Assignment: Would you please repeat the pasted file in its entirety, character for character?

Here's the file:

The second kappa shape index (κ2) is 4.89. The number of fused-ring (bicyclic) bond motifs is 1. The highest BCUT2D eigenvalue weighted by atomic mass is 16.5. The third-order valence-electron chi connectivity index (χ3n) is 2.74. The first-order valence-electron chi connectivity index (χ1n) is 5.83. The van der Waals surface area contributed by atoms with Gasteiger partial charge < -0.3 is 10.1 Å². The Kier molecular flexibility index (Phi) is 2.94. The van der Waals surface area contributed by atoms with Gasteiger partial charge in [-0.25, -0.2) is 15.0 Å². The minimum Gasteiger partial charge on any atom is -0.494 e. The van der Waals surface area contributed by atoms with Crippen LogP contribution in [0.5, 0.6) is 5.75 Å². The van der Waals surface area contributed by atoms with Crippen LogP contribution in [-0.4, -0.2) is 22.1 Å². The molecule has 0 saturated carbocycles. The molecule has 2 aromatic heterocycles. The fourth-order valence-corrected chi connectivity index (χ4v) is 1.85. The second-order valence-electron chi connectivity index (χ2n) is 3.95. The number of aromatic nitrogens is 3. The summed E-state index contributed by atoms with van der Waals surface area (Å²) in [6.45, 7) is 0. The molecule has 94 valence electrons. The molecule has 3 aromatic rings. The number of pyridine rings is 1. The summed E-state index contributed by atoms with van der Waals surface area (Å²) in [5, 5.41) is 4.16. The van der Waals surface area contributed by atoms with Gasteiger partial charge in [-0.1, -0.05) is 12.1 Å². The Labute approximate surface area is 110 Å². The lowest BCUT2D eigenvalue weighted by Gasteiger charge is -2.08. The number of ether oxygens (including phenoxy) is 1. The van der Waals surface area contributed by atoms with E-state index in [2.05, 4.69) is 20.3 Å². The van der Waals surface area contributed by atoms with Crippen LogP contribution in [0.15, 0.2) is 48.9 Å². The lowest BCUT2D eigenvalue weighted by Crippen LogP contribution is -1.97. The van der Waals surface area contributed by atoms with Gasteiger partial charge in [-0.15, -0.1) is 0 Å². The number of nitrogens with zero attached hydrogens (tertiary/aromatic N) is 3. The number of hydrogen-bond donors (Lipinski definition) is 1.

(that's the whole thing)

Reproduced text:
The second kappa shape index (κ2) is 4.89. The number of fused-ring (bicyclic) bond motifs is 1. The highest BCUT2D eigenvalue weighted by atomic mass is 16.5. The third-order valence-electron chi connectivity index (χ3n) is 2.74. The first-order valence-electron chi connectivity index (χ1n) is 5.83. The van der Waals surface area contributed by atoms with Gasteiger partial charge < -0.3 is 10.1 Å². The Kier molecular flexibility index (Phi) is 2.94. The van der Waals surface area contributed by atoms with Gasteiger partial charge in [-0.25, -0.2) is 15.0 Å². The minimum Gasteiger partial charge on any atom is -0.494 e. The van der Waals surface area contributed by atoms with Crippen LogP contribution in [0.5, 0.6) is 5.75 Å². The van der Waals surface area contributed by atoms with Crippen LogP contribution in [-0.4, -0.2) is 22.1 Å². The molecule has 0 saturated carbocycles. The molecule has 2 aromatic heterocycles. The fourth-order valence-corrected chi connectivity index (χ4v) is 1.85. The second-order valence-electron chi connectivity index (χ2n) is 3.95. The number of aromatic nitrogens is 3. The summed E-state index contributed by atoms with van der Waals surface area (Å²) in [6.45, 7) is 0. The molecule has 94 valence electrons. The molecule has 3 aromatic rings. The number of pyridine rings is 1. The summed E-state index contributed by atoms with van der Waals surface area (Å²) in [5, 5.41) is 4.16. The van der Waals surface area contributed by atoms with Gasteiger partial charge in [-0.1, -0.05) is 12.1 Å². The Labute approximate surface area is 110 Å². The lowest BCUT2D eigenvalue weighted by Gasteiger charge is -2.08. The number of ether oxygens (including phenoxy) is 1. The van der Waals surface area contributed by atoms with E-state index in [2.05, 4.69) is 20.3 Å². The van der Waals surface area contributed by atoms with Crippen LogP contribution in [0.15, 0.2) is 48.9 Å². The lowest BCUT2D eigenvalue weighted by Crippen LogP contribution is -1.97. The van der Waals surface area contributed by atoms with Gasteiger partial charge in [-0.15, -0.1) is 0 Å². The number of nitrogens with zero attached hydrogens (tertiary/aromatic N) is 3. The number of hydrogen-bond donors (Lipinski definition) is 1.